McKay is so active right now, huffing and puffing his way around his kingdom. He gets winded quickly and has a tendency to rest his tired little noggin on the carpet for a few moments now and again, but once he feels recharged there is absolutely no stopping him. He is a one-man wrecking machine without time or patience for the tubes that would prove something akin to tying a lasso around his head. I seriously don't know how other moms do the oxygen thing once their little ones are walking and crawling. My hat is off to you for all the patience and worry that must come with that necessary evil. I know we will get there again, but for now, we're tube free.

We made several promises to check his sats regularly, to come back in if his lips get any bluer or his naps any longer. Yes, yes, and yes. I guess this is all part of being in waiting mode. Waiting for the next step. Waiting for the hospital to find another senior surgeon. Waiting to see if we will seek experience and know-how out of state. Waiting to make it through another season of sequestering Mr. Mac away from the many, violent germs that have just begun to make their debut. Waiting, waiting , waiting for answers.

We have decided that McKay will get the H1N1 shot this year. We had been on the fence about it until our card said to get the shot. Apparently even if the kids can beat the flu, the lasting respiratory effects are severe (and could prove a fatal complication for little sweethearts). She says the outbreak will be fast and widespread and encourages getting the vaccine as soon as it's available. Decision made.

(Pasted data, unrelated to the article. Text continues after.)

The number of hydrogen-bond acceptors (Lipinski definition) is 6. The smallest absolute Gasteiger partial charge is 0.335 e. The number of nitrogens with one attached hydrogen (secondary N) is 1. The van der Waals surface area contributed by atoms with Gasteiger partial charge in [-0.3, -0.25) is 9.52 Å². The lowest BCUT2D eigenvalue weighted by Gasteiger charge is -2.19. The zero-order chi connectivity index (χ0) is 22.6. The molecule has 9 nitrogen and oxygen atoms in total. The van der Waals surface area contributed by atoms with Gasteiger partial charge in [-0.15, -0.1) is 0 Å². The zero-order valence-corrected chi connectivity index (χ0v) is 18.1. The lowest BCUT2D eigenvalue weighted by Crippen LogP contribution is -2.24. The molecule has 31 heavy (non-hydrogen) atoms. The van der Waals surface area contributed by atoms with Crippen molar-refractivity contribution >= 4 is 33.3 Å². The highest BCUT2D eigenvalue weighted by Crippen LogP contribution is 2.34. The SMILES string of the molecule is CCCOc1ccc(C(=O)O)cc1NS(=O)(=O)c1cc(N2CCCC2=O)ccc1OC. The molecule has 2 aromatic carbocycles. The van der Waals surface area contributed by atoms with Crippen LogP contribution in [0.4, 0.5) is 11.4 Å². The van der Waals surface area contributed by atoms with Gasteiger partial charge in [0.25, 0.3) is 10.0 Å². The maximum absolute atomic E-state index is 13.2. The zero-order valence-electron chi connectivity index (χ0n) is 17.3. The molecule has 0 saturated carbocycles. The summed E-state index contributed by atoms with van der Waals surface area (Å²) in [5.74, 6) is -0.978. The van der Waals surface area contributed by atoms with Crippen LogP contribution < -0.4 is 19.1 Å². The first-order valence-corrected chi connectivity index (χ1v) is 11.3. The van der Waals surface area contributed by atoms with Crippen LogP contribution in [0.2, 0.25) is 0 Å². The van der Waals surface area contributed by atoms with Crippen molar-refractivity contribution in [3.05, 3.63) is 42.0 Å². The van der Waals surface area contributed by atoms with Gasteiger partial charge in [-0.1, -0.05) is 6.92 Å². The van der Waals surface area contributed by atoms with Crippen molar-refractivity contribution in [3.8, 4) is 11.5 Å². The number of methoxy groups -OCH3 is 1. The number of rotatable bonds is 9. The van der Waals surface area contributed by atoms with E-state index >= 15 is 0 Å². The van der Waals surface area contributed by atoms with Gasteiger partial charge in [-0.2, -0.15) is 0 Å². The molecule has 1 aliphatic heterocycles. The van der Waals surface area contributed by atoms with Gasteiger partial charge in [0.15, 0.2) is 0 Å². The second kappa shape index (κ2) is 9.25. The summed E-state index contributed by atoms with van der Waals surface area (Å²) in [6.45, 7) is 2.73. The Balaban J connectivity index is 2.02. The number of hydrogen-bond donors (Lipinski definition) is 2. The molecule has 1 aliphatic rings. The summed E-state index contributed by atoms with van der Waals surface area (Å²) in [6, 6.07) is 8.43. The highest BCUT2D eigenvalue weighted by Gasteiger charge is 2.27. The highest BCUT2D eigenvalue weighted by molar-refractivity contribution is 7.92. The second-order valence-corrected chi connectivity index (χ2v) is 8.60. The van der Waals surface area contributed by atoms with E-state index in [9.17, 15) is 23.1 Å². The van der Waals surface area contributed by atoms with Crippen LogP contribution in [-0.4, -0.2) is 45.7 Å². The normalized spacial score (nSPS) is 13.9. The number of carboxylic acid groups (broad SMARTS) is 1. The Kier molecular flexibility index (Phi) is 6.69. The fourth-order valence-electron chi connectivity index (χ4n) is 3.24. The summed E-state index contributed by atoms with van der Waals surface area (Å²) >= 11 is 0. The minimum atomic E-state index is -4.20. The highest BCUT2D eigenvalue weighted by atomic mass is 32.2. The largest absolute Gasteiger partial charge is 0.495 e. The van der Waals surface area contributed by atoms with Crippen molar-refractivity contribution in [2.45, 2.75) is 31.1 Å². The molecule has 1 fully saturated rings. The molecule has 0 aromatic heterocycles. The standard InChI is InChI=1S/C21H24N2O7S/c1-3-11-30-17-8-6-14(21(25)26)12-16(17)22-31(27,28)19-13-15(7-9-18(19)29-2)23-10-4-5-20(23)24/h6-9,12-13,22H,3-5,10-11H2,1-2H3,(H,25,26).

As long as we're talking about shots, Mac's next (and hopefully last) season of Synagis shots will begin in a few weeks. The vaccine is designed to prevent RSV. The bummer of this miracle drug is that it only has a 30-day life in the body. So once a month for the next five months McKay will receive his dose of this nasty blessing. The shot is a thick, painful one that takes longer to give every time the dose is increased. (I've honestly never seen a shot given so slowly. It makes me tear up every time I help the nurse hold his chubby little thighs down.) Mac's dose usually goes up monthly as it is tied to his weight. The cost of the shot is also based on the amount of the vaccine required. Last year we watched the cost of each shot increase from about $1,300 all the way up to over $2,500 for his last shot of the season. Oh well. We'd rather meet our deductible preventing illness than in the hospital fighting it!